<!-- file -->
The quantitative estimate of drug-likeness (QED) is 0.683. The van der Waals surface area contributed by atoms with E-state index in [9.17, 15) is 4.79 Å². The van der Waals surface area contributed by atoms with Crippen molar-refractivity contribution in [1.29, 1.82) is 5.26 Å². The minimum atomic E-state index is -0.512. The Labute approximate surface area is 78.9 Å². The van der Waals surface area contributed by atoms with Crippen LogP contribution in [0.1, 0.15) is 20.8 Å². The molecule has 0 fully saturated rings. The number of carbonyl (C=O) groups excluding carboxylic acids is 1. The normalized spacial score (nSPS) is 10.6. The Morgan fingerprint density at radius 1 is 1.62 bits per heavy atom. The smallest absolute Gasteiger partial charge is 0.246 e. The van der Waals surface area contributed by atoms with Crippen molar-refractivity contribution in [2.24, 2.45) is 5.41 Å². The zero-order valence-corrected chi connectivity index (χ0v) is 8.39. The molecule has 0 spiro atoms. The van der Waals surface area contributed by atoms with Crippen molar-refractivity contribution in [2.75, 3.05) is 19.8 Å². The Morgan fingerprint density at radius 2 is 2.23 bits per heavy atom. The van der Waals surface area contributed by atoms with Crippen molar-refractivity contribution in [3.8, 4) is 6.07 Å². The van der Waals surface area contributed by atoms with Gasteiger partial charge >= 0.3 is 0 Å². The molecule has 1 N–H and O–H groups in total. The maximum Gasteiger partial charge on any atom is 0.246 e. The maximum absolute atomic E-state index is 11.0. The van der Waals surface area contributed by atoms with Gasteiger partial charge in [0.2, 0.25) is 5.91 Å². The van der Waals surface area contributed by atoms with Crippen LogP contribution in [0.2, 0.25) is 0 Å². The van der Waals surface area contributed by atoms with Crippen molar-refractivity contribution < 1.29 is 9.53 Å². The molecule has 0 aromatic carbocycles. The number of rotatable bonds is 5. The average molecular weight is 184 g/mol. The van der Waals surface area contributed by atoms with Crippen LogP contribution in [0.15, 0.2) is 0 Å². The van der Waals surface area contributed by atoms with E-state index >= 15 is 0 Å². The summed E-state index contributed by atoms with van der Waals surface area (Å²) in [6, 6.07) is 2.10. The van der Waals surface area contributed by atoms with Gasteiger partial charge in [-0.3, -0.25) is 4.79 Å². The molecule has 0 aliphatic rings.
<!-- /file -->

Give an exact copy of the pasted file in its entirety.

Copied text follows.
The quantitative estimate of drug-likeness (QED) is 0.683. The van der Waals surface area contributed by atoms with E-state index in [9.17, 15) is 4.79 Å². The van der Waals surface area contributed by atoms with Crippen molar-refractivity contribution in [1.29, 1.82) is 5.26 Å². The minimum atomic E-state index is -0.512. The Labute approximate surface area is 78.9 Å². The van der Waals surface area contributed by atoms with Crippen LogP contribution in [0.1, 0.15) is 20.8 Å². The molecule has 0 fully saturated rings. The number of carbonyl (C=O) groups excluding carboxylic acids is 1. The normalized spacial score (nSPS) is 10.6. The Morgan fingerprint density at radius 1 is 1.62 bits per heavy atom. The smallest absolute Gasteiger partial charge is 0.246 e. The van der Waals surface area contributed by atoms with Crippen molar-refractivity contribution in [2.24, 2.45) is 5.41 Å². The zero-order valence-corrected chi connectivity index (χ0v) is 8.39. The molecule has 0 spiro atoms. The van der Waals surface area contributed by atoms with Crippen molar-refractivity contribution in [2.75, 3.05) is 19.8 Å². The Morgan fingerprint density at radius 2 is 2.23 bits per heavy atom. The van der Waals surface area contributed by atoms with Crippen molar-refractivity contribution in [3.8, 4) is 6.07 Å². The van der Waals surface area contributed by atoms with Gasteiger partial charge >= 0.3 is 0 Å². The molecule has 1 N–H and O–H groups in total. The maximum Gasteiger partial charge on any atom is 0.246 e. The maximum absolute atomic E-state index is 11.0. The van der Waals surface area contributed by atoms with Gasteiger partial charge in [0.2, 0.25) is 5.91 Å². The van der Waals surface area contributed by atoms with Crippen LogP contribution in [0.2, 0.25) is 0 Å². The van der Waals surface area contributed by atoms with Crippen molar-refractivity contribution < 1.29 is 9.53 Å². The molecule has 0 aromatic carbocycles. The number of rotatable bonds is 5. The average molecular weight is 184 g/mol. The van der Waals surface area contributed by atoms with Crippen LogP contribution in [0.15, 0.2) is 0 Å². The van der Waals surface area contributed by atoms with E-state index >= 15 is 0 Å². The summed E-state index contributed by atoms with van der Waals surface area (Å²) in [6, 6.07) is 2.10. The van der Waals surface area contributed by atoms with Gasteiger partial charge in [-0.3, -0.25) is 4.79 Å². The molecule has 0 aliphatic rings.